On Science, Religion, Lucky Numbers, and our Need to Link Every Unassociated Thing

On Science, Religion, Lucky Numbers, and our Need to Link Every Unassociated Thing

It’s in human nature to subconsciously beat our brains out to make weird connections between unfamiliar people, things and unrelated events before trying to come up with a logical explanation to prove what our minds had falsely linked long before. We all do this as a means of gaining familiarity towards the unknown, as once we make connections that could allegedly explain the scary, the uncertain unknown in any way, our fear becomes beatable, bearable, predictable and later, even prone to manipulation for some to rule others.

When science was nonexistent or still taking its baby steps, we considered lightnings and thunderbolts to be the doings of an angry god punishing us and when we reacted in any meaningless way out of fear and sheer panic, we believed our actions were to take credit in stopping a meteorological event which would have ceased by doing nothing anyway. Soon after, we began performing meaningless rituals, like prayers, dancing and even appointed the first lightning banishers as shamans or wise men to protect our wellbeing in the times of danger. Centuries passed, and science gradually evolved to explain the mysteries of our world, but we still haven’t changed at our core. Most of us still believe a lucky shirt worn on a day expected to turn out bad would help us into changing it for the better. How else could the link between a piece of manmade fabric and a successful job interview be explained other than the shirt being a lucky shirt! The truth simply lies on ‘believing’ being the key that turns the bad day into a good one, but we also need a reference point to do so… to boost our self confidence… to feel smart… to have power upon others… And that’s where the shirt comes in and our logic goes out.

On second thought, don’t wear your lucky shirt to a job interview if it looks like this!

It’s not just lucky objects that dictate our actions in such ways. Sometimes, it’s lucky numbers that decide our fate from picking out a wedding day to jotting them down as the next hopefully winning powerball (lottery) number. How some numbers come to be lucky for us isn’t a mystery either; it has the same working principle as the lucky shirt. When we come across a formerly insignificant figure, and something good happens, the incoherent connection is already up and running in our minds. It’s no wonder that almost nobody’s lucky number is 0 as we don’t see it around much! There are no days in a month starting with a zero, nor there are house numbers we run into in our daily lives, etc. with just a plain old zero. The number ‘0’ is still lucky on its own account, as it’s not labeled as an ‘unlucky’ numeral like the unfortunate ’13’, where our malfunctioning reasoning skills took over once more! The clerical error of an early translator resulted in the omittance of the thirteenth line (law) in the Code of Hammurabi, was one of the incidents tagging the figure as ‘bad’, or ‘unlucky’. And, when two different dinner parties in ancient lore, included a thirteenth guest, the unjust link between the number and it being bad solidified: Judas betrayed Jesus after showing up as the thirteenth guest in the Last Supper and the appearance of Loki (he was evil) in Valhalla as the thirteenth entity at a dinner party, sealed the fate of the number 13. It is surprising how ancient lore still has a tight grip on our reasoning skills centuries later.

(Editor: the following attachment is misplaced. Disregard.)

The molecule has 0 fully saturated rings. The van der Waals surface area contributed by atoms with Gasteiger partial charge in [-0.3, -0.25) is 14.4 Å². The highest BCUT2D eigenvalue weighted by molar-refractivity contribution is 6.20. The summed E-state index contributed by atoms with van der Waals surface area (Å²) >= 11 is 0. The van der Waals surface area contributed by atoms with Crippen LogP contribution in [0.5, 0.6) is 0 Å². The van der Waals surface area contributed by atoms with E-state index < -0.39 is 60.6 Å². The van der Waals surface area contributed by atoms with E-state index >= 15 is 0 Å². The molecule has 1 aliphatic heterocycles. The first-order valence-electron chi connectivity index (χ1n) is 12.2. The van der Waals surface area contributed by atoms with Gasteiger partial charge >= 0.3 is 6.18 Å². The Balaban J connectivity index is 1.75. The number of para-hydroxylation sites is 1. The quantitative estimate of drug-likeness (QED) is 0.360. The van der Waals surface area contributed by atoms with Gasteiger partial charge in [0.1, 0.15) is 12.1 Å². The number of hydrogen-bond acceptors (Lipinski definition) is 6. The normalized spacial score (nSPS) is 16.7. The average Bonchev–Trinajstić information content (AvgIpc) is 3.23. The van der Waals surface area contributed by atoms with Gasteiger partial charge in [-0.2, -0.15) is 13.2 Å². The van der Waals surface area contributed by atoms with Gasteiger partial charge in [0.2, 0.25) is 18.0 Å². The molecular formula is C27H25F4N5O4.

Sometimes one more is too much!

Speaking of lore, just think how religion evolved from worshipping multiple, more vicious gods derived from nature to its current form of believing in a single, invisible higher power! It’s just that our brains are wired to create links where there are none when we encounter things we can’t explain. One of the mysteries we would never be able to solve, which is what happens when we die is also explained by the concepts of heaven and hell. Do good deeds in life, and you’ll drink wine from the rivers of a breathtaking garden, do bad deeds and you’ll burn for eternity with no cable TV. Wait! Cable TV? There can’t be that in hell, or at least not according to the holy books. Heaven and hell were depicted centuries ago and their appearance seem to have not changed at all, even today. Not one bit. Why? Because the lore says so! And, this happens in the modern world where a five-year-old non-fiction book is deemed as outdated! For me, there’s no life after death, but death after life has been proven. However, it feels good, even for me, to fantasize about an immortal life in a beautiful garden upon retirement from life.

My heaven would be less wild animals, more books and a working wi-fi